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Cannon Fire, 1934

Features: Kickers (4). Patent 2,087,799 [MARBLE GAME APPARATUS] filed October 12, 1935. Granted July 20, 1937 to Ken C. Shyvers.
Manufacturer: Shyvers Coin Automatic Machine Company, of Seattle, Washington, USA (1934-1935)
Date of Manufacture: July, 1934
Players: July, 1934 / 1
Year: 1934
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Design by: Kenneth C. Shyvers
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Machine Type: Electro-mechanical (EM)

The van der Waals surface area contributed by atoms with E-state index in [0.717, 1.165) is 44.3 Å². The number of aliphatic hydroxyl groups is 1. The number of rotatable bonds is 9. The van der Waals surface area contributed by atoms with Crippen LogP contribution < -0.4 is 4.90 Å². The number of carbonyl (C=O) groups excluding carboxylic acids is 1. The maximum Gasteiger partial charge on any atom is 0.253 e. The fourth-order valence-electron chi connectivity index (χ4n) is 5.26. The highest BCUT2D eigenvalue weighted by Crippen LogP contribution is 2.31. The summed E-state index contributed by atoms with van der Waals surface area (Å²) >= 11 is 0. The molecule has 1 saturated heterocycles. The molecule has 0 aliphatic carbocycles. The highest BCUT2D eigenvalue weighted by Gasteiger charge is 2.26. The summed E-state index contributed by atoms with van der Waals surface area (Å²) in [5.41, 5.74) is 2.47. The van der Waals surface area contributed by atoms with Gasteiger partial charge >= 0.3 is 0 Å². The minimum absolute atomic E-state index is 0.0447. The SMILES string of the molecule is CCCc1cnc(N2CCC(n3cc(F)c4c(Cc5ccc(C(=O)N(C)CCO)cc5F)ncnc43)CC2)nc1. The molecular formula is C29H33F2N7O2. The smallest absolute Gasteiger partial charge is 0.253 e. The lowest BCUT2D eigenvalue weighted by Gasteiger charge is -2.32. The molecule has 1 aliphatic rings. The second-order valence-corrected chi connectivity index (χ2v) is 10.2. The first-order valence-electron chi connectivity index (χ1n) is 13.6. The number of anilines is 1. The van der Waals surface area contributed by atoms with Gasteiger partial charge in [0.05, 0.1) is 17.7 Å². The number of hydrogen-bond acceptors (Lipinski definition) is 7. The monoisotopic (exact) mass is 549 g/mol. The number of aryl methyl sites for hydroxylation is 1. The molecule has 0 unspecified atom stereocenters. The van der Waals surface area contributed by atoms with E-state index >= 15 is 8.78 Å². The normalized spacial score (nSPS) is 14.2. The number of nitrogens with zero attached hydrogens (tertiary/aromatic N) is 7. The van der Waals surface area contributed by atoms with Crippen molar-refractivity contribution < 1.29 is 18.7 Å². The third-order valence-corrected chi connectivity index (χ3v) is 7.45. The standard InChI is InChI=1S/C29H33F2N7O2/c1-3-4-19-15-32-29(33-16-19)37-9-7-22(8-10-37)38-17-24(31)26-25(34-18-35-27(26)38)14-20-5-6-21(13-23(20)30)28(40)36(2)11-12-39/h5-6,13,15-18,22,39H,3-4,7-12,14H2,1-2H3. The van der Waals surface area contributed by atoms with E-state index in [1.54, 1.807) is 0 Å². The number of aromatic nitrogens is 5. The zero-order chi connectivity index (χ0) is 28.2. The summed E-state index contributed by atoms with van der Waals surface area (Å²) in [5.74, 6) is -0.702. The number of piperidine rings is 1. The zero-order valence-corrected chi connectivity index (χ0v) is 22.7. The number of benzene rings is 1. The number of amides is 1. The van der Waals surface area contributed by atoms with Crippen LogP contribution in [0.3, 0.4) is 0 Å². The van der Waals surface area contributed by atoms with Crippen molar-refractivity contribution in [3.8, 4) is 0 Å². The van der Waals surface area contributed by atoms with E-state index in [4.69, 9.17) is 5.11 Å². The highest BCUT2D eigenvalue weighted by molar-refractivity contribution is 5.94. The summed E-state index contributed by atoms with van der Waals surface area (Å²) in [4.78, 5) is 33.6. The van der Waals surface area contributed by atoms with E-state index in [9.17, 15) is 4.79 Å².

Notes: The first game to have a kicker is Earl & Koehler Mfg. Co.'s 1934 'Cannon Ball'. According to the Encyclopedia of Pinball Vol 2, Ken Shyvers soon negotiated with Frank Koehler to obtain the rights to produce that game as his own game, Cannon Fire. When imitations showed up from competitors. Shyvers vigorously pursued protecting his rights. For that reason, on October 12, 1935, Kohler filed patent 2,070,948 and Shyvers filed patent 2,087,799 the same day. The two patents have identical drawings but non-identical text. By the time the first of the two patents, Koehler's, was approved in February 1937, pinball technology had evolved to render both Cannon Ball and Cannon Fire no longer viable, and Shyvers sold forty percent of his rights to Mr. B.P. Higby of Peoria, Illinois, a collector of patent rights. Due to the legal confusion surrounding ownership, the U.S. Patent Office issued a clarifying report in early 1937 that stated the kicker had a patent Application of August 1934 with a Reapplication in October 12, 1935, and was invented and patented by Frank Koehler of Portland, Oregon and assigned to Ken C. Shyvers of Chicago, Ill. Also produced as Shyvers Coin Automatic Machine Company's 1934 'Cannon Fire Jr.'.
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